The CTR 202 line represents the CTR of the first content item responsive to a query over a one year period, and CTR 204 line represents the CTR of the second content item responsive to the same query over the same one year period. For example, a query for “turkey” may return content items associated with vacation resorts in the country Turkey and content items associated with Thanksgiving turkey recipes. Although both sets of content items are responsive to a query for “turkey,” users may click on the content items associated with the vacation resorts in Turkey more frequently than the content items associated with the Thanksgiving turkey recipes. For example, historical time period 210 is representative of the majority of historical time periods shown on the graph 200, with the exception of the historical time period 206 and the historical time period 208. During the historical time period 210, the CTR 202 indicates the CTR of a content item associated with the country Turkey as averaging 0.36, and the CTR 204 indicates the CTR of content items associated with Thanksgiving turkey recipes as averaging 0.05.

However, the CTRs of content items may change over time. The change in the CTR may be a daily change, weekly change, seasonal change, one time change, or change during any other periodic or aperiodic time period for which the CTR is measured. For example, the CTR 204 line indicates that the CTR of a content item associated with turkey recipes increases significantly during the historical time period 206 and the historical time period 208. This increase indicates that relatively more users are clicking on the content item associated with Thanksgiving turkey recipes during the time periods 206 and 208, likely a result of the increased demand for turkey recipes during Thanksgiving and Christmas holidays. Similarly, the CTR 202 line indicates that the CTR of a content item associated with the country Turkey decreases significantly during the same time period 206 and period 208, likely a result of the increased percentage of users clicking turkey recipes in the period 206 and period 208. The change in the CTR 202 and the CTR 204 is an example of a temporal change during the period 206 and the period 208.

In some implementations, the temporal change may be identified by recognizing a change in a ratio of the CTRs of the content items that exceeds a threshold. In some implementations, a click-fraction is used to quantify the ratio of the CTR of one content item relative to another content item. For example, a click-fraction quantifying the ratio of the CTR 202 to the CTR 204 during the historical time period 210 is:

C T R 202 C T R 204 = 0.36 0.05 = 7.2 = Click-fraction for the time period 210
This click-fraction suggests that during time period 210, from a query for “turkey,” users are 7.2 times more likely to click on the content item associated with vacation resorts in Turkey than with content item associated with Thanksgiving turkey recipes. In the graph 200, the click-fraction values are substantially the same for every month, except for the period 206 and the period 208. The click-fraction for the period 206 changes significantly from the click-fraction for the historical time period 210:

C T R 202 C T R 204 = 0.14 0.20 = 7.0 = Click-fraction for the time period 206
This click-fraction suggests that during time period 206, from a query for “turkey,” users are 1.4 times more likely to click on the content item associated with Thanksgiving turkey recipes than with the content item associated with vacation resorts in Turkey. The change in the click-fractions of the historical time periods 206 and 210 indicates that there may be a temporal change for the query for “turkey” during the period 206 for the content items associated with the CTR 202 and the CTR 204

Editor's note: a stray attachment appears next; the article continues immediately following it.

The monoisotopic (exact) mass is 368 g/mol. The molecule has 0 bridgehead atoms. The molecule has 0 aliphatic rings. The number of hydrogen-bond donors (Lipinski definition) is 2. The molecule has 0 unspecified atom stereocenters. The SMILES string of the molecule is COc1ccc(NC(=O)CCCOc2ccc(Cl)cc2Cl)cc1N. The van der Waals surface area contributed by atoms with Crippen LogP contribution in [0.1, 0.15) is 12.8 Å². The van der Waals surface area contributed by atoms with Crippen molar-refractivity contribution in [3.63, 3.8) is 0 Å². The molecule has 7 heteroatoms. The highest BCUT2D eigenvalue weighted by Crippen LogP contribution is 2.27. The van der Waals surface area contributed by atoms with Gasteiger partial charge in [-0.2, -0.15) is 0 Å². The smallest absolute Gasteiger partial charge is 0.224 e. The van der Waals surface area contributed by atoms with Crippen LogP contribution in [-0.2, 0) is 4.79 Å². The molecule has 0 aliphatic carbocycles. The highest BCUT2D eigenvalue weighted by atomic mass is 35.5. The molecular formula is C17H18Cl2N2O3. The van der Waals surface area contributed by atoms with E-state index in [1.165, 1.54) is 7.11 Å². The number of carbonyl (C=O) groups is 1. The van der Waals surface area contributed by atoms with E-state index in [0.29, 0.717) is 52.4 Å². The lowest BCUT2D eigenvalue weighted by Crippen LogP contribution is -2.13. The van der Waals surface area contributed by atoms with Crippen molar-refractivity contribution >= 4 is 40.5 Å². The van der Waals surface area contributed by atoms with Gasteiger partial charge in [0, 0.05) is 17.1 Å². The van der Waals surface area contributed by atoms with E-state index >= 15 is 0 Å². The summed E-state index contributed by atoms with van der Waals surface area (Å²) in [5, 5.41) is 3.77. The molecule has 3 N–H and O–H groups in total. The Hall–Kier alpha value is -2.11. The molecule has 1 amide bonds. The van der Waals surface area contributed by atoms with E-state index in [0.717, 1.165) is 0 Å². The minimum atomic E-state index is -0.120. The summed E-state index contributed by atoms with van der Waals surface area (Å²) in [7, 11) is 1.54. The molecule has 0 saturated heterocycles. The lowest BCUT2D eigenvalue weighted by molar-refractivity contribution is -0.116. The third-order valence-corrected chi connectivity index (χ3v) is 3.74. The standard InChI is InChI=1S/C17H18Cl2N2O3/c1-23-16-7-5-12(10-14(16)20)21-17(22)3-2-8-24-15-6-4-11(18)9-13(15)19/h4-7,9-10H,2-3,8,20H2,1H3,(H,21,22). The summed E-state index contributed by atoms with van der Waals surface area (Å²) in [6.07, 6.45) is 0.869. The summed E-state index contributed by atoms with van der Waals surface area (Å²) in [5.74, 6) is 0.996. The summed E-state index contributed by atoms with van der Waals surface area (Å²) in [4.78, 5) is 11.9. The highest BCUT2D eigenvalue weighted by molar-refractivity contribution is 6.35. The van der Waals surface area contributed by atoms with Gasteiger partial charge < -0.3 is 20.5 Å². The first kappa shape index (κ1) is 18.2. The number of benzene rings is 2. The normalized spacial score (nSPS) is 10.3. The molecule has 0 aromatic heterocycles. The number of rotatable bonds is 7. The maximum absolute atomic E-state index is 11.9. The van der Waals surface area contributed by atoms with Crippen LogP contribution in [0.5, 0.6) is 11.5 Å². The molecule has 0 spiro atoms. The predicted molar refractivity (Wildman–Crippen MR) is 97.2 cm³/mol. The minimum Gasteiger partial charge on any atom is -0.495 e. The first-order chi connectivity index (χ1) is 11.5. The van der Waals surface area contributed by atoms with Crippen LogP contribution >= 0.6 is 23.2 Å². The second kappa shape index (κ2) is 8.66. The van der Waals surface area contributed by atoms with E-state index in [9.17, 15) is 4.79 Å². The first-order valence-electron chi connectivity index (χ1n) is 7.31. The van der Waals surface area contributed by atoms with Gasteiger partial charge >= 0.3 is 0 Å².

In some implementations, a change in a click-fraction for a time period must exceed a minimum change threshold to be considered a temporal change. The minimum change threshold may be calculated by a formula or may be provided by a person or another system. For example, the standard deviation of the click-fractions of the time periods may be the minimum change threshold. If the standard deviation for the click-fractions of all the monthly periods of FIG. 2 is 2.56, any change in the click-fraction during a time period that deviates from the average CTR by more than the standard deviation can be considered a temporal change. Thus for the time period 206:

Average click-fraction=7.2

Minimum change threshold=2.56

Change in the click-fraction for the time period 206=7.2−0.7=6.5

Because the change in the click-fraction during the time period 206 compared to the baseline average, 6.5, exceeds the minimum change threshold, 2.56, it may be considered a temporal change. Conversely, during period 212, both the CTR 202 and the CTR 204 fluctuate but the change in the click-fraction during the period 212 is not significant enough:

0.34 0.06 = 5.67 = Click-fraction for the time period 212

Average click-fraction=7.2

Minimum change threshold=2.56

Change in the click-fraction=7.2−5.67=1.53

Thus, during time period 212, the change in the click-fraction does not exceed the minimum change threshold of 2.56. Accordingly, the time period 212 is not considered to have a temporal change.

The difference between the change in the click-fraction and the minimum change threshold can also be used to determine the degree of the temporal change; the larger the difference, the more significant the change. For example, the graph 200 indicates that the CTR 202 and CTR 204 changed considerably during period 206 compared to during period 210, while the change was less significant during period 212 compared to during period 210. Accordingly, the difference between the minimum change threshold and the change in the click fraction during period 206, 6.5, is much greater than the difference between the minimum change threshold and the change in the click fraction during period 212, which is 1.53. The larger difference during period 206 is indicative of a larger temporal change in the CTRs of the content items during period 206.